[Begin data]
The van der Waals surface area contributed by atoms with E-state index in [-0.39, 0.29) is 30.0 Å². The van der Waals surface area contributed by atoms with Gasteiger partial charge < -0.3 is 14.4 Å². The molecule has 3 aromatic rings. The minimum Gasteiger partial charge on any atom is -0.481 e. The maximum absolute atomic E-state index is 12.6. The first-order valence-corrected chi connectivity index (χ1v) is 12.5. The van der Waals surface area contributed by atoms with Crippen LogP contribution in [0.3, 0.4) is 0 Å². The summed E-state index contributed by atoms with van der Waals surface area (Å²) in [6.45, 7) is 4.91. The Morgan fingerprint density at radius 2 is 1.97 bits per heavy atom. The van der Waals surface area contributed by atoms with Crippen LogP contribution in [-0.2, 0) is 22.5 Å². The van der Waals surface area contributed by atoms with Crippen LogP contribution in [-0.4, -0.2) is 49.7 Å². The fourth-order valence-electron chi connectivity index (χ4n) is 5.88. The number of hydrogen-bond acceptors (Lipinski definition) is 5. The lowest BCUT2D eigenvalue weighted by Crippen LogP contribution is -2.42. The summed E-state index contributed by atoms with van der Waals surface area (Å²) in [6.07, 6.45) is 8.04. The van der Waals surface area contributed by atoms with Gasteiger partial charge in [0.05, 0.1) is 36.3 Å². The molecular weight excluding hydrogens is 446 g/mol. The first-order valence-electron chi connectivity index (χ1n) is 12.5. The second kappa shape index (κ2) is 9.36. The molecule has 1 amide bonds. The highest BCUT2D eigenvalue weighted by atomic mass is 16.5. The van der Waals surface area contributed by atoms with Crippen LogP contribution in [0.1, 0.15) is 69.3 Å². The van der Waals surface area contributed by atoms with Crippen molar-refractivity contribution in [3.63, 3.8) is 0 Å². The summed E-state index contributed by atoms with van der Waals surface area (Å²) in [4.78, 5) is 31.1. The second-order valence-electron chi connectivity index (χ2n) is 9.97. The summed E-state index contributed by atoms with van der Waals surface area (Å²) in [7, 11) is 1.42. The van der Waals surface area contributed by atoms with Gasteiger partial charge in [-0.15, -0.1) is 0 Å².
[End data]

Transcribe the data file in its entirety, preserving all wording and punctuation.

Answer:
The van der Waals surface area contributed by atoms with E-state index in [-0.39, 0.29) is 30.0 Å². The van der Waals surface area contributed by atoms with Gasteiger partial charge < -0.3 is 14.4 Å². The molecule has 3 aromatic rings. The minimum Gasteiger partial charge on any atom is -0.481 e. The maximum absolute atomic E-state index is 12.6. The first-order valence-corrected chi connectivity index (χ1v) is 12.5. The van der Waals surface area contributed by atoms with Crippen LogP contribution in [0.3, 0.4) is 0 Å². The summed E-state index contributed by atoms with van der Waals surface area (Å²) in [6.45, 7) is 4.91. The Morgan fingerprint density at radius 2 is 1.97 bits per heavy atom. The van der Waals surface area contributed by atoms with Crippen LogP contribution in [-0.2, 0) is 22.5 Å². The van der Waals surface area contributed by atoms with Crippen LogP contribution in [-0.4, -0.2) is 49.7 Å². The fourth-order valence-electron chi connectivity index (χ4n) is 5.88. The number of hydrogen-bond acceptors (Lipinski definition) is 5. The lowest BCUT2D eigenvalue weighted by Crippen LogP contribution is -2.42. The summed E-state index contributed by atoms with van der Waals surface area (Å²) in [6.07, 6.45) is 8.04. The van der Waals surface area contributed by atoms with Gasteiger partial charge in [0.05, 0.1) is 36.3 Å². The molecular weight excluding hydrogens is 446 g/mol. The first-order valence-electron chi connectivity index (χ1n) is 12.5. The second kappa shape index (κ2) is 9.36. The molecule has 1 amide bonds. The highest BCUT2D eigenvalue weighted by atomic mass is 16.5. The van der Waals surface area contributed by atoms with Crippen LogP contribution in [0.1, 0.15) is 69.3 Å². The van der Waals surface area contributed by atoms with Crippen molar-refractivity contribution in [3.63, 3.8) is 0 Å². The summed E-state index contributed by atoms with van der Waals surface area (Å²) in [4.78, 5) is 31.1. The second-order valence-electron chi connectivity index (χ2n) is 9.97. The summed E-state index contributed by atoms with van der Waals surface area (Å²) in [7, 11) is 1.42. The van der Waals surface area contributed by atoms with Gasteiger partial charge in [-0.15, -0.1) is 0 Å².